May 28, 2024

Judge Denies Dismissal of HSUS Case Against Perdue

A federal judge has denied Perdue Farms’ attempt to dismiss a lawsuit by the Humane Society of the United States (HSUS) alleging that the company misleads consumers about their treatment of chickens. The class action lawsuit was filed in November 2010 in New Jersey on behalf of “all consumers duped” by Perdue. HSUS claims that Perdue is illegally marketing its Harvestland and Perdue products with “Humanely Raised” labels.

GavelU.S. District Judge Michael A. Shipp said the plaintiffs “have sufficiently pled that a reasonable consumer may have interpreted the Humanely Raised label to include the processes to which the chicken is exposed throughout its life, including slaughter.” The standards upon which Perdue has based its claimed are the “Animal Welfare Guidelines” of the National Chicken Council, which is the trade group for the chicken industry. Those guidelines permit practices such as “painful handling and shackling of live birds; near continuous, dim lighting that prevents normal resting behavior and is linked to painful problems associated with fast growth; the transport and holding of birds on cramped trucks for long periods of time in extreme temperatures with no food and water; and egregiously inhumane slaughter practices,” according to HSUS.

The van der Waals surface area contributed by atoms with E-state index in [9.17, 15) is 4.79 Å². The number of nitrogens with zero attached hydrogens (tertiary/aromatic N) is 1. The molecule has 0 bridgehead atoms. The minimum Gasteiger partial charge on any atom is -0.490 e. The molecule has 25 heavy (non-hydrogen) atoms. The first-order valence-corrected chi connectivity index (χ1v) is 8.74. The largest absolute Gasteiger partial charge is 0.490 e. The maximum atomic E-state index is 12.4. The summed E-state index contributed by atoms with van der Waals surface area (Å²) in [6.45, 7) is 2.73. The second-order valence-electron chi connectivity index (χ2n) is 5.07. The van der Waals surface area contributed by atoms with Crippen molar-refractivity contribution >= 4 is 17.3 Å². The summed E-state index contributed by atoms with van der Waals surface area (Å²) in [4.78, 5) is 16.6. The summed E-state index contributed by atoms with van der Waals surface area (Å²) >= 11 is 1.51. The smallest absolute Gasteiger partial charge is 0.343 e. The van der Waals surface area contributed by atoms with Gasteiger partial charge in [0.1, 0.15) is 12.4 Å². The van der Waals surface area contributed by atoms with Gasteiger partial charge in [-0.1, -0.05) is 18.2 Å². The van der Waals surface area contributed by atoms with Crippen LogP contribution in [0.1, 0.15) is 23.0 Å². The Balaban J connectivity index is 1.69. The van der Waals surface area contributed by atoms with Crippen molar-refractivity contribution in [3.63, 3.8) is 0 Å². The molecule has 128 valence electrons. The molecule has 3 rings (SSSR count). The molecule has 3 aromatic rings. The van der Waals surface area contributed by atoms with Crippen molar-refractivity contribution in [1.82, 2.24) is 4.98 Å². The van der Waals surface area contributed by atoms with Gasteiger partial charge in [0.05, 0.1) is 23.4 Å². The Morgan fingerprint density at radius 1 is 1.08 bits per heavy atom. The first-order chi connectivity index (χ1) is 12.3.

Jonathan Lovvorn, senior vice president and chief counsel for Animal Protection Litigation at the HSUS said in a statement, “companies such as Perdue are exploiting the dramatic growth of consumer demand for products that meet higher animal welfare standard. Slapping ‘humanely raised’ stickers on the same old factory farmed products is not going to cut it with either consumers or the courts.”¬†Perdue claims that consumers “do not expect a ‘Humanely Raised’ label to be an assurance that the birds are humanely slaughtered. You can participate in the lawsuit by letting HSUS know if you purchased Perdue products with this label.


  1. Alan Frost says

    What does this story have to do with food poisoning?

    • Linda Larsen says

      Animals that suffer unnecessary stress can make them more vulnerable to disease, which can be passed to humans. The Livestock Behavior Research Unit at a USDA facility found that “there is increasing evidence to demonstrate that stress can have a significant deleterious effect on food safety through a variety of potential mechanisms.”

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